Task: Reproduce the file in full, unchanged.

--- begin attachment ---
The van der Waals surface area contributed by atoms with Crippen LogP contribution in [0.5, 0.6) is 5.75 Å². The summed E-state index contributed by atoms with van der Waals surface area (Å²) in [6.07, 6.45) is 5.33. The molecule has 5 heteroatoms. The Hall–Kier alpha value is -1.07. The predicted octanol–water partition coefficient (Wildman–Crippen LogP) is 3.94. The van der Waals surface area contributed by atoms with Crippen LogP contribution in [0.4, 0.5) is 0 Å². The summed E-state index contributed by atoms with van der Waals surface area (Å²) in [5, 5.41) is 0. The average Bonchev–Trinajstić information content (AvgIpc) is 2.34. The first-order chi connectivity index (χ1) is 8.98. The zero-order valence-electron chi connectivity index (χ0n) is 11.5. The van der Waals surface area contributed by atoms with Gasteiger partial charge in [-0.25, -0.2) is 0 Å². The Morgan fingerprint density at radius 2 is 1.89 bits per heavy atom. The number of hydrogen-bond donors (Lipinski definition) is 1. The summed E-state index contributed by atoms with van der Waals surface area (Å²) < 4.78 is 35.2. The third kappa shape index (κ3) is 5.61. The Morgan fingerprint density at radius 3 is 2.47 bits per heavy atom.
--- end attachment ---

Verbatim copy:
The van der Waals surface area contributed by atoms with Crippen LogP contribution in [0.5, 0.6) is 5.75 Å². The summed E-state index contributed by atoms with van der Waals surface area (Å²) in [6.07, 6.45) is 5.33. The molecule has 5 heteroatoms. The Hall–Kier alpha value is -1.07. The predicted octanol–water partition coefficient (Wildman–Crippen LogP) is 3.94. The van der Waals surface area contributed by atoms with Crippen LogP contribution in [0.4, 0.5) is 0 Å². The summed E-state index contributed by atoms with van der Waals surface area (Å²) in [5, 5.41) is 0. The average Bonchev–Trinajstić information content (AvgIpc) is 2.34. The first-order chi connectivity index (χ1) is 8.98. The zero-order valence-electron chi connectivity index (χ0n) is 11.5. The van der Waals surface area contributed by atoms with Gasteiger partial charge in [-0.25, -0.2) is 0 Å². The Morgan fingerprint density at radius 2 is 1.89 bits per heavy atom. The number of hydrogen-bond donors (Lipinski definition) is 1. The summed E-state index contributed by atoms with van der Waals surface area (Å²) < 4.78 is 35.2. The third kappa shape index (κ3) is 5.61. The Morgan fingerprint density at radius 3 is 2.47 bits per heavy atom.